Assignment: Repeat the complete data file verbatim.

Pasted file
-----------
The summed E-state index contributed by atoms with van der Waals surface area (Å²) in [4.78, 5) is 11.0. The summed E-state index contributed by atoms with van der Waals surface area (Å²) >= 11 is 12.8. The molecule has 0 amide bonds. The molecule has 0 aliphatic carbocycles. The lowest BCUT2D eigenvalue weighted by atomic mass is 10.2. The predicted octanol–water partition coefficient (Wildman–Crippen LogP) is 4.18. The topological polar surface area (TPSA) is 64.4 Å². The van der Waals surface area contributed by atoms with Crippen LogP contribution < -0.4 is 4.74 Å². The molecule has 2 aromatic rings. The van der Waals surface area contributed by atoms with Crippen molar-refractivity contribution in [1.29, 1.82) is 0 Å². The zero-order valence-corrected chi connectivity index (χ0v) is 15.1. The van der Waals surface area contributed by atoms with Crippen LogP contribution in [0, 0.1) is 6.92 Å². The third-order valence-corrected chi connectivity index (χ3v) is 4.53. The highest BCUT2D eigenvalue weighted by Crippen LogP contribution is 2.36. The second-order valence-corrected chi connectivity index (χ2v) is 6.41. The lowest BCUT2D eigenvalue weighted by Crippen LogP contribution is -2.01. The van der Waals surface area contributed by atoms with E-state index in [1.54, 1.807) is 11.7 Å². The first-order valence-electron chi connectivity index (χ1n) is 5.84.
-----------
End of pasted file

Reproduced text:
The summed E-state index contributed by atoms with van der Waals surface area (Å²) in [4.78, 5) is 11.0. The summed E-state index contributed by atoms with van der Waals surface area (Å²) >= 11 is 12.8. The molecule has 0 amide bonds. The molecule has 0 aliphatic carbocycles. The lowest BCUT2D eigenvalue weighted by atomic mass is 10.2. The predicted octanol–water partition coefficient (Wildman–Crippen LogP) is 4.18. The topological polar surface area (TPSA) is 64.4 Å². The van der Waals surface area contributed by atoms with Crippen LogP contribution < -0.4 is 4.74 Å². The molecule has 2 aromatic rings. The van der Waals surface area contributed by atoms with Crippen molar-refractivity contribution in [1.29, 1.82) is 0 Å². The zero-order valence-corrected chi connectivity index (χ0v) is 15.1. The van der Waals surface area contributed by atoms with Crippen LogP contribution in [0, 0.1) is 6.92 Å². The third-order valence-corrected chi connectivity index (χ3v) is 4.53. The highest BCUT2D eigenvalue weighted by Crippen LogP contribution is 2.36. The second-order valence-corrected chi connectivity index (χ2v) is 6.41. The lowest BCUT2D eigenvalue weighted by Crippen LogP contribution is -2.01. The van der Waals surface area contributed by atoms with E-state index in [1.54, 1.807) is 11.7 Å². The first-order valence-electron chi connectivity index (χ1n) is 5.84.